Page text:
Within the context of site fidelity and spatial segregation, bottlenose dolphins do intermittently move between estuarine and coastal habitats [29, 36, 114120], with few reported exceptions [84, 98]. Wells et al. [14] and Takeshita et al. [121] found three typical movement patterns for estuarine-resident bottlenose dolphins satellite tagged in Barataria Bay, Louisiana (Gulf of Mexico, US), and its barrier islands; two to three genetic clusters were also identified [89]. The movement patterns were associated with different residency patterns and habitat features [14, 121], differing by the percentage of locations solely from estuarine or from coastal waters, and for the latter, and average distance from shore of movements. The highest use of coastal waters, 36% of locations, was by dolphins found primarily around the barrier islands and inlets. The distribution patterns and use of more coastal habitat by individuals from the southern NC and Beaufort clusters suggest use of coastal habitats more similar to the barrier island group described by Wells et al. [14]. Individuals in the southern NC and Beaufort clusters, however, were primarily sighted where the estuarine system is a narrow corridor relative to both the open waters of Barataria Bay and the expansive estuarine habitat in central and northern NC where dolphins seem to use estuarine waters primarily. This feature of being an estuarine corridor with many inlets may provide a relatively unique habitat for bottlenose dolphins, resulting in greater than expected use of coastal waters by estuarine-resident dolphins. One result is that members of the two clusters may occur coastally more often than expected for estuarine-resident dolphins, although the telemetry results from Wells et al. [14] may require more expansive thinking about the complexity of habitat-use by bottlenose dolphins.

The strength of associations both within and between dolphin groups is influenced by a number of factors [122]. Within groups, and within the context of the fission-fusion societies typical of bottlenose dolphins [1], more cohesion has been found in estuaries or embayments, particularly for those groups with high site fidelity and year-round residency [8, 31]. Possibly counterintuitively, relatedness, alone, has been shown to not explain the strength of social groups [8, 10, 86]. Between groups, geographic distance and overlap in home ranges have positively correlated with association strength [88, 123], but not consistently [8, 124]. Results from the current study also show higher within-cluster association strength for the Pamlico Sound cluster, most associated with the large estuarine system of Pamlico Sound, although within-cluster association strength was also high in the Beaufort cluster. In contrast, within-cluster association strength in the Southern SC cluster was low. This southernmost, coastally oriented cluster was most associated with the currently designated SNCESS. Low within-cluster association strength, along with sightings of putative SNCESS individuals along the South Carolina coast [current study, 52] suggest the possibility that sampling of the Southern NC cluster primarily in NC is not capturing the entire social unit.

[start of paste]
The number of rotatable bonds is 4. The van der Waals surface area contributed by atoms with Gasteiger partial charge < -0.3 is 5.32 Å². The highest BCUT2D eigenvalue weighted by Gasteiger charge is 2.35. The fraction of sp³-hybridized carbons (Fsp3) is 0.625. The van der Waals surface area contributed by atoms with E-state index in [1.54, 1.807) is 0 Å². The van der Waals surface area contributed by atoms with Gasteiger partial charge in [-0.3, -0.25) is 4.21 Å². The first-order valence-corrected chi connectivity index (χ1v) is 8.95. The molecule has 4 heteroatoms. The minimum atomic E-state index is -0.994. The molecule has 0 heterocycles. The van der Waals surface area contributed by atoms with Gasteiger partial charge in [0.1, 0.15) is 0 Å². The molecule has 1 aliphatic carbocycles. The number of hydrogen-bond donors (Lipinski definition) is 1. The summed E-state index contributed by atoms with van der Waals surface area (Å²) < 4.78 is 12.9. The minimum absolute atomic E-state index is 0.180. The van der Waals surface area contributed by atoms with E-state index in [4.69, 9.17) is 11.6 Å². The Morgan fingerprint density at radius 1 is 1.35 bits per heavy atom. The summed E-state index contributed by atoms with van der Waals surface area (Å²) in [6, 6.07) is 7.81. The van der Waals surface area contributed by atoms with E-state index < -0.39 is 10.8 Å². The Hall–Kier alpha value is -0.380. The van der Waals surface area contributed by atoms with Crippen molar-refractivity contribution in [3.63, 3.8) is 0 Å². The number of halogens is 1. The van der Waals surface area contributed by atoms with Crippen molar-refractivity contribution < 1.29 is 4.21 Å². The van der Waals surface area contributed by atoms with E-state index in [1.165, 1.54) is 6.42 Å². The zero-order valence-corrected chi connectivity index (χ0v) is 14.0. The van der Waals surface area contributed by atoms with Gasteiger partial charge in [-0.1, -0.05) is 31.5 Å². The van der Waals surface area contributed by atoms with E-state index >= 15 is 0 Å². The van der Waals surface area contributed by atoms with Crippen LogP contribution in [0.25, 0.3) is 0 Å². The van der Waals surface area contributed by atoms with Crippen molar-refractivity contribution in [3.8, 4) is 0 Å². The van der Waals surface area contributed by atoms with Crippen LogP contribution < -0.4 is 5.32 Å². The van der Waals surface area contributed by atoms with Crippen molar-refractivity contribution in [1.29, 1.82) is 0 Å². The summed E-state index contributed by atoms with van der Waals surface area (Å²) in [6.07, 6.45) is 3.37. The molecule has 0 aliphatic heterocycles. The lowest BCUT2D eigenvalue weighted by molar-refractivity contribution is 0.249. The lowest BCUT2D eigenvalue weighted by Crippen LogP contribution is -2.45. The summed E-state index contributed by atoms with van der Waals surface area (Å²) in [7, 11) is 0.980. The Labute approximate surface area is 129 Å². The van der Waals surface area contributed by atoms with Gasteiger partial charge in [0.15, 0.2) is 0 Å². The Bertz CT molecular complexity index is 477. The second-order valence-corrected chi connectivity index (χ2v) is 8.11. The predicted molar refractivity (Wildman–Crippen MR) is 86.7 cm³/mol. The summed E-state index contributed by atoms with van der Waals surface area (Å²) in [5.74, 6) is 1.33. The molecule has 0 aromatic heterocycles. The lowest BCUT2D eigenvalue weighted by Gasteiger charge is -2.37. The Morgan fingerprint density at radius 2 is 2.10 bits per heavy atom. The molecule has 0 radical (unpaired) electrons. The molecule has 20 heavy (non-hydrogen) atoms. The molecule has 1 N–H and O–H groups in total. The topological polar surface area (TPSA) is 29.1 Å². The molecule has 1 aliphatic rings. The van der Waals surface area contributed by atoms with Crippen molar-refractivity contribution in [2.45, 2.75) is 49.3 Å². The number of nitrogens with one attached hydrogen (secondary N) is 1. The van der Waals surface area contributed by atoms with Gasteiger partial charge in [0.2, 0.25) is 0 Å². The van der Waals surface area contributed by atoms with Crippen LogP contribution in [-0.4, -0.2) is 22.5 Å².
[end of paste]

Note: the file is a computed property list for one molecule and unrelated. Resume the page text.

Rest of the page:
In the current study, the occurrence of three small clusters (D, E, and F) with individuals sighted over long periods of time suggests a residency pattern not directly associated with the three large clusters. These individuals may be members of nearby stocks or “occasional residents” [125]. Transients or seasonal residents are a common feature for coastal and estuarine bottlenose dolphins [32, 36, 118, 126131]. However, all of the individuals in the three small clusters ([711] sightings from 2002–2018) were seen in at least two seasons, with two (in Clusters E and F) seen in all four seasons. Most of the sightings of the four individuals in Clusters D and F were in southern NC, with one sighting in SC. As individuals from the designated SNCESS have been identified in the northern range of the next designated stock to the south, the Northern South Carolina Estuarine System Stock (NSCESS) [52], individuals in those two clusters may be members of the NSCESS stock, suggesting significant and frequent coastal ranging of these estuarine stock(s). Sightings of the single individual in Cluster E would all have been assigned to NNCESS strata so the reason for the formation of a new cluster is unknown.

Xenobalanus infestation

Differences in Xenobalanus load and counts among clusters support the cluster results. It also supports the influence of salinity on Xenobalanus prevalence (S4 File). Members of the Pamlico Sound cluster were seen with Xenobalanus only during winter and spring when they were on or near the coast. Members of the Southern NC cluster were also infested during summer, supporting more year-round coastal use by this cluster.

Abundance estimation

The original impetus for the current survey was to obtain an abundance estimate for the currently designated SNCESS stock during a period (winter) of presumed limited overlap with other stocks. However, the occurrence of dolphins identified as part of the NNCESS demonstrated that the abundance estimate was not of a single currently designated stock and not easily correctable as (a) the sightings of NNCESS individuals does not seem due to a spurious distribution resulting from anomalous water temperatures, and (b) the sightings are consistent with NNCESS sightings during our prior 2014 fall-winter biopsy survey in the defined winter habitat of SNCESS, suggesting that the 2018 results were not anomalous. In addition, more than half of the individuals included in the abundance estimate from the 2018 survey with sighting histories in NNCESS strata were also included in the most recent NNCESS abundance estimate [50]. The two abundance estimates were similar. Thus, interpretation of the current estimate, and the prior estimate for NNCESS, is not straightforward, and the current estimate cannot be construed as an abundance estimate of the currently designated SNCESS.